Pontypridd

Pontypridd (Welsh pronunciation: [ˌpɔntəˈpriːð]) is a town and community in Rhondda Cynon Taf, Wales.[3] Colloquially known as "Ponty", it is 12 miles (19 km) north of Cardiff.

Pontypridd
The Old Bridge, Pontypridd.jpg
Pontypridd
Pontypridd is located in Rhondda Cynon Taf
Pontypridd
Pontypridd
Location within Rhondda Cynon Taf
Population32,694 (2011)[1]
OS grid referenceST075895
Community
Principal area
Ceremonial county
CountryWales
Sovereign stateUnited Kingdom
Post townPONTYPRIDD
Postcode districtCF37
Dialling code01443
PoliceSouth Wales
FireSouth Wales
AmbulanceWelsh
UK Parliament
Senedd Cymru – Welsh Parliament
List of places
UK
Wales
Rhondda Cynon Taf
51°36′07″N 3°20′31″W / 51.602°N 3.342°W / 51.602; -3.342Coordinates: 51°36′07″N 3°20′31″W / 51.602°N 3.342°W / 51.602; -3.342

GeographyEdit

Pontypridd comprises the electoral wards of Cilfynydd, Glyncoch, Graig, Hawthorn, Pontypridd Town, 'Rhondda', Rhydyfelin Central/Ilan (Rhydfelen), Trallwng (Trallwn) and Treforest (Trefforest). The town mainly falls within the Senedd and UK parliamentary constituency by the same name, although the Cilfynydd and Glyncoch wards fall within the Cynon Valley Senedd constituency and the Cynon Valley UK parliamentary constituency. This change was effective for the 2007 Welsh Assembly election, and for the 2010 UK General Election.[4]

The town sits at the junction of the Rhondda and Taff valleys, where the River Rhondda flows into the Taff just south of the town at Ynysangharad War Memorial Park.[5] Pontypridd community recorded a population of about 32,700 in the 2011 census figures.[6] while Pontypridd Town Ward itself was recorded as having a population of 2,919 also as of 2011.[7]

The town lies alongside the north–south dual carriageway A470 between Cardiff and Merthyr Tydfil. The A4054, running north and south of the town, was the former main road, and like the A470, follows the Taff Valley. South of the town is the A473 for Llantrisant and Pencoed. To the west is the A4058, which follows the River Rhondda to Porth and the Rhondda Valley beyond.

HistoryEdit

EtymologyEdit

The name Pontypridd derives from the name Pont-y-tŷ-pridd, Welsh for "bridge by the earthen house", referring singly to successive wooden bridges that once spanned the River Taff at this point.

Old BridgeEdit

Pontypridd is noted for its Old Bridge, a stone construction across the River Taff built in 1756 by William Edwards. This was Edwards' fourth attempt, and, at the time of construction, was the longest single-span stone arch bridge in the world. Rising 35 feet (11 m) above the level of the river, the bridge forms a perfect segment of a circle, the chord of which is 140 feet (43 m). Notable features are the three holes of differing diameters through each end of the bridge, the purpose of which is to reduce weight. On completion, questions were soon raised as to the utility of the bridge, with the steepness of the design making it difficult to get horses and carts across. As a result, a new bridge, the Victoria Bridge, paid for by public subscription, was built adjacent to the old one in 1857. Pontypridd was known as Newbridge from shortly after the construction of the Old Bridge until the 1860s.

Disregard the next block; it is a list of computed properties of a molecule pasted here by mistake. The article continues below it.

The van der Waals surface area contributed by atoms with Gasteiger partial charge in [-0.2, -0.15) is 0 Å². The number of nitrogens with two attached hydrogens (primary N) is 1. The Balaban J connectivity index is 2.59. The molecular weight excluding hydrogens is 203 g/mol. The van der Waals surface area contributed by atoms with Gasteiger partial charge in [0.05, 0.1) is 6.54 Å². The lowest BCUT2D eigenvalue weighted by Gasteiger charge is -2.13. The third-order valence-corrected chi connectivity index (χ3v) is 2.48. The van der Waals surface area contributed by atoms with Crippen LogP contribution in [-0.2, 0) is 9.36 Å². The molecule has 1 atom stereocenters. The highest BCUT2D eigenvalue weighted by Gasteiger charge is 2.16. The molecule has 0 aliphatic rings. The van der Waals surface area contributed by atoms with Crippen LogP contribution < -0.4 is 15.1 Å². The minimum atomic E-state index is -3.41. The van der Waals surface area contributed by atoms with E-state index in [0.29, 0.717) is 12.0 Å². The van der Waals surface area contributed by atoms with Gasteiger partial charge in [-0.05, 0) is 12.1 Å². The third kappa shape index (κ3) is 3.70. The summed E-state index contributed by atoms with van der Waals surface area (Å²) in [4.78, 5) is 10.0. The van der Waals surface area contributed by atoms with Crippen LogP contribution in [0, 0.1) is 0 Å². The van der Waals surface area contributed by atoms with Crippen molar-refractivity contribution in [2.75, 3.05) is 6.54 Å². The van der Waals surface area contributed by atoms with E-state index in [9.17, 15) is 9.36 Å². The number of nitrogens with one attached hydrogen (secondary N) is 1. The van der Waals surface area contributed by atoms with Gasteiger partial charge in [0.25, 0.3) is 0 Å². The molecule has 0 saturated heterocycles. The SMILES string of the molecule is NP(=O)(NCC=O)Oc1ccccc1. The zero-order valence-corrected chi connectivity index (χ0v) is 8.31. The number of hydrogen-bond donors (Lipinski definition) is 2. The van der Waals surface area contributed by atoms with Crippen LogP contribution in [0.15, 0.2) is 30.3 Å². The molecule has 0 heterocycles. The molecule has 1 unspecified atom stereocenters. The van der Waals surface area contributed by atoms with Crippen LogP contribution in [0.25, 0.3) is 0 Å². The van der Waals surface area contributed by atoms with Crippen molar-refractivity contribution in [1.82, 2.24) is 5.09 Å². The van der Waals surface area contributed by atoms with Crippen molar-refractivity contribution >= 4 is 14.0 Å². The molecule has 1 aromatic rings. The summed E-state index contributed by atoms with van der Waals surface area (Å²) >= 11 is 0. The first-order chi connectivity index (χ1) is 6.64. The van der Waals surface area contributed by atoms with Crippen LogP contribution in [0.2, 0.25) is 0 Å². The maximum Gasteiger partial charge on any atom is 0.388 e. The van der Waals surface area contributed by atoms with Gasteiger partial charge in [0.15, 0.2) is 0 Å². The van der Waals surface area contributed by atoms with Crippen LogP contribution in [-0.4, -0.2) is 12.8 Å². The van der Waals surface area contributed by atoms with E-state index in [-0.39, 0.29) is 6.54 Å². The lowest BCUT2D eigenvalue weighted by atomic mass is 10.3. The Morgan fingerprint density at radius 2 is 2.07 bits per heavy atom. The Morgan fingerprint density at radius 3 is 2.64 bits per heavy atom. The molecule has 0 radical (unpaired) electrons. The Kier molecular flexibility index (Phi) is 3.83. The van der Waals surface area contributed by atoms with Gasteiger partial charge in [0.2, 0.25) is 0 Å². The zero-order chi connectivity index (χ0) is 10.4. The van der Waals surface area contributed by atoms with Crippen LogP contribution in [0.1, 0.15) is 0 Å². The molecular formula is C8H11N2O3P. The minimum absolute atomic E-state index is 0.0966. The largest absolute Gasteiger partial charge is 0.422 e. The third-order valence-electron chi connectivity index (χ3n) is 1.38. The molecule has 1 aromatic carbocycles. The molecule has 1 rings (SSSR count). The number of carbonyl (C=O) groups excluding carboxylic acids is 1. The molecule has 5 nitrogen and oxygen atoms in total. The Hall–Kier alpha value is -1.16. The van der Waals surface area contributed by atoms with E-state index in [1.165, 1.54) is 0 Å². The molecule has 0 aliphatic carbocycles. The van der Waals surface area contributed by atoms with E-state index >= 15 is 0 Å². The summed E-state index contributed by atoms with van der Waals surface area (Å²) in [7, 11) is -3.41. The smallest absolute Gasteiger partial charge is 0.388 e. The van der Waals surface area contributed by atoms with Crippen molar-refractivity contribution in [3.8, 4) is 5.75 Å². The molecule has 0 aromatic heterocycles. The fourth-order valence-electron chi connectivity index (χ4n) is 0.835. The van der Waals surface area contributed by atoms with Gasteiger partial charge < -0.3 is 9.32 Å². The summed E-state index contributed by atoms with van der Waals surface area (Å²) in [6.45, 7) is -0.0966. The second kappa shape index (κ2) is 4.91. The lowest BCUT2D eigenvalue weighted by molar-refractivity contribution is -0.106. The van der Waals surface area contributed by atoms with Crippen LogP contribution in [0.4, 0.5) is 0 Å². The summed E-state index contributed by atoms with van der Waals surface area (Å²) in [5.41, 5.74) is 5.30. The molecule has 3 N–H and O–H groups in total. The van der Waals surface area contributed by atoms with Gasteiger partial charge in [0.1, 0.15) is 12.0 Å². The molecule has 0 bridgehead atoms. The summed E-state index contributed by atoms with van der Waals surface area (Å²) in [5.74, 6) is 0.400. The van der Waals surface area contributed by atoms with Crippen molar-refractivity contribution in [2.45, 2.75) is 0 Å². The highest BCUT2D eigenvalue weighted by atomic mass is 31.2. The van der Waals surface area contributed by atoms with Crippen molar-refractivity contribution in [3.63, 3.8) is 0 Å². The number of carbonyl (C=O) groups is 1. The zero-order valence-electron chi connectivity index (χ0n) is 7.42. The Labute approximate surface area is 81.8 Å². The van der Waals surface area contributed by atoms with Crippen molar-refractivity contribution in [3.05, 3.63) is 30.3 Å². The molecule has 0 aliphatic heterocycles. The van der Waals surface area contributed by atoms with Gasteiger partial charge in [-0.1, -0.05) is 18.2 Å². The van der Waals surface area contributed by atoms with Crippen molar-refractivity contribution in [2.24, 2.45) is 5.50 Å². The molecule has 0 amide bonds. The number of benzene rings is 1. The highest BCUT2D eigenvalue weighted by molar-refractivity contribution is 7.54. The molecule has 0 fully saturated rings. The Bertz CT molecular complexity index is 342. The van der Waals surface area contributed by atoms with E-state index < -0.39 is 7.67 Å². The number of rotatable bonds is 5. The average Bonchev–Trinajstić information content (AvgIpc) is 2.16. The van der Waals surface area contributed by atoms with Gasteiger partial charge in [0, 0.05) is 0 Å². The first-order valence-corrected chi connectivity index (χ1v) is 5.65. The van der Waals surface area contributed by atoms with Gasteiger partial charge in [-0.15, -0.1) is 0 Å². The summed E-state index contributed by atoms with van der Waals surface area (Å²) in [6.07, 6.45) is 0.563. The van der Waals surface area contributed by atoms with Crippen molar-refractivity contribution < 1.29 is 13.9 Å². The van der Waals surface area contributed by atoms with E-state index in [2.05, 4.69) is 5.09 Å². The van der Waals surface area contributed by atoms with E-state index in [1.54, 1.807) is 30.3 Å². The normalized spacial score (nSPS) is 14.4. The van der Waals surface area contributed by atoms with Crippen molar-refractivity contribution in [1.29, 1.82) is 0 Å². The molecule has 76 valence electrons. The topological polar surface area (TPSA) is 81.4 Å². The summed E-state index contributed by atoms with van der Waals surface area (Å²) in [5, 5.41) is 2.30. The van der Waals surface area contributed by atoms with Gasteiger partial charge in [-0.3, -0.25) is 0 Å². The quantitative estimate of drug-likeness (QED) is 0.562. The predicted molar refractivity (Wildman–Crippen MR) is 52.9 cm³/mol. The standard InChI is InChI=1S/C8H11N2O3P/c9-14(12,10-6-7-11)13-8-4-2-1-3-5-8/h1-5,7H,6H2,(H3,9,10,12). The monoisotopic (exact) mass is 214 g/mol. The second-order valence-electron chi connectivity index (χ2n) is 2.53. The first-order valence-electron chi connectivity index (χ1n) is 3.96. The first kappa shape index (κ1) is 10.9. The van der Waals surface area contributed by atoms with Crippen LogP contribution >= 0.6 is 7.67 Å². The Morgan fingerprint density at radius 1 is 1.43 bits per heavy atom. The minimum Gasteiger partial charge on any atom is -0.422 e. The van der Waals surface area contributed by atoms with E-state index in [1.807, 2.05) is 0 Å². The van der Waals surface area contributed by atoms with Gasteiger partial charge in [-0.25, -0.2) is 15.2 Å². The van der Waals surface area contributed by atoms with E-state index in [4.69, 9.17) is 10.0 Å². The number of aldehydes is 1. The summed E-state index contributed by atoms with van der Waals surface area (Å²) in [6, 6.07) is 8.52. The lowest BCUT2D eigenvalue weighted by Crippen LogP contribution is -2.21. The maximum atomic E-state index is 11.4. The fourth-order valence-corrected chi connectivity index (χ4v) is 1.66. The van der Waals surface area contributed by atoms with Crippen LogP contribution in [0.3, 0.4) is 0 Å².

The drinking fountain in Taff St, Pontypridd, donated in 1895 by Sir Alfred Thomas, MP for East Glamorgan
 
Old Bridge, dating from 1756

CoalEdit

The history of Pontypridd is tied to the coal and iron industries; before their development Pontypridd was a hamlet of a few farmsteads, with Treforest initially becoming the main urban settlement in the area. Sited at the junction of three valleys, it became an important location for transporting coal from the Rhondda and iron from Merthyr Tydfil, first by the Glamorganshire Canal, and later by the Taff Vale Railway, to the ports at Cardiff, Barry and Newport. Its role in coal transport lengthened its railway platform, which is thought to have once been the longest in the world in its heyday.[8] Pontypridd in the second half of the 19th century was a hive of industry, once nicknamed the "Wild West".[9] There were several collieries within the Pontypridd area itself, including:

 
Tonypandy & Trealaw railway station during an early 1910s coal strike
 
Front page of the earliest surviving copy of the Welsh newspaper The Pontypridd Chronicle; 15 January 1881
  • Albion Colliery, Cilfynydd
  • Bodwenarth Colliery, Pontsionnorton
  • Daren Ddu Colliery, Graigwen & Glyncoch